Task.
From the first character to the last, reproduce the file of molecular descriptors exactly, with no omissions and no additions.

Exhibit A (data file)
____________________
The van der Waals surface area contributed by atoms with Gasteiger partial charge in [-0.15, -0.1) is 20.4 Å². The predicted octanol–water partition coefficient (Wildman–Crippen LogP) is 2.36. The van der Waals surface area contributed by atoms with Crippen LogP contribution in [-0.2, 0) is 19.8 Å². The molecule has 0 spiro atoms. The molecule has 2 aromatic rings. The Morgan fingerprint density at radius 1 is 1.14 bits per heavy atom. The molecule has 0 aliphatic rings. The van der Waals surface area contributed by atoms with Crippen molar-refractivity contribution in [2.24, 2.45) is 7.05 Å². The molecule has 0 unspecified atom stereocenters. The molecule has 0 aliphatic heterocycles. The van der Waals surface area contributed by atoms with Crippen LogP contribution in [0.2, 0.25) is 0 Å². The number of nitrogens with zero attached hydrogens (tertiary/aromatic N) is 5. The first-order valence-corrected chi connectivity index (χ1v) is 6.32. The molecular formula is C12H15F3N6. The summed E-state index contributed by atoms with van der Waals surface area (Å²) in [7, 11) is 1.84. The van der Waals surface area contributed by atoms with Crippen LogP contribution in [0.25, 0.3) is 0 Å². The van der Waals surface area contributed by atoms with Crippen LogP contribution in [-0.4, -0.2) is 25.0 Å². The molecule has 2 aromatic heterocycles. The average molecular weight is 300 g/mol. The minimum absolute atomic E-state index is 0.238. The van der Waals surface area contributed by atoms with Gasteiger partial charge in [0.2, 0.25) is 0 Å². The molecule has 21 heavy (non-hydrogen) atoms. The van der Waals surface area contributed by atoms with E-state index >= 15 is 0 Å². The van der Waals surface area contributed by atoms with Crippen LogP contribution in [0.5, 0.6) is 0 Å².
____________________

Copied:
The van der Waals surface area contributed by atoms with Gasteiger partial charge in [-0.15, -0.1) is 20.4 Å². The predicted octanol–water partition coefficient (Wildman–Crippen LogP) is 2.36. The van der Waals surface area contributed by atoms with Crippen LogP contribution in [-0.2, 0) is 19.8 Å². The molecule has 0 spiro atoms. The molecule has 2 aromatic rings. The Morgan fingerprint density at radius 1 is 1.14 bits per heavy atom. The molecule has 0 aliphatic rings. The van der Waals surface area contributed by atoms with Crippen molar-refractivity contribution in [2.24, 2.45) is 7.05 Å². The molecule has 0 unspecified atom stereocenters. The molecule has 0 aliphatic heterocycles. The van der Waals surface area contributed by atoms with Crippen LogP contribution in [0.2, 0.25) is 0 Å². The number of nitrogens with zero attached hydrogens (tertiary/aromatic N) is 5. The first-order valence-corrected chi connectivity index (χ1v) is 6.32. The molecular formula is C12H15F3N6. The summed E-state index contributed by atoms with van der Waals surface area (Å²) in [7, 11) is 1.84. The van der Waals surface area contributed by atoms with Crippen LogP contribution in [0.25, 0.3) is 0 Å². The van der Waals surface area contributed by atoms with Crippen LogP contribution in [-0.4, -0.2) is 25.0 Å². The molecule has 2 aromatic heterocycles. The average molecular weight is 300 g/mol. The minimum absolute atomic E-state index is 0.238. The van der Waals surface area contributed by atoms with Gasteiger partial charge in [0.2, 0.25) is 0 Å². The molecule has 21 heavy (non-hydrogen) atoms. The van der Waals surface area contributed by atoms with E-state index >= 15 is 0 Å². The van der Waals surface area contributed by atoms with Crippen LogP contribution in [0.5, 0.6) is 0 Å².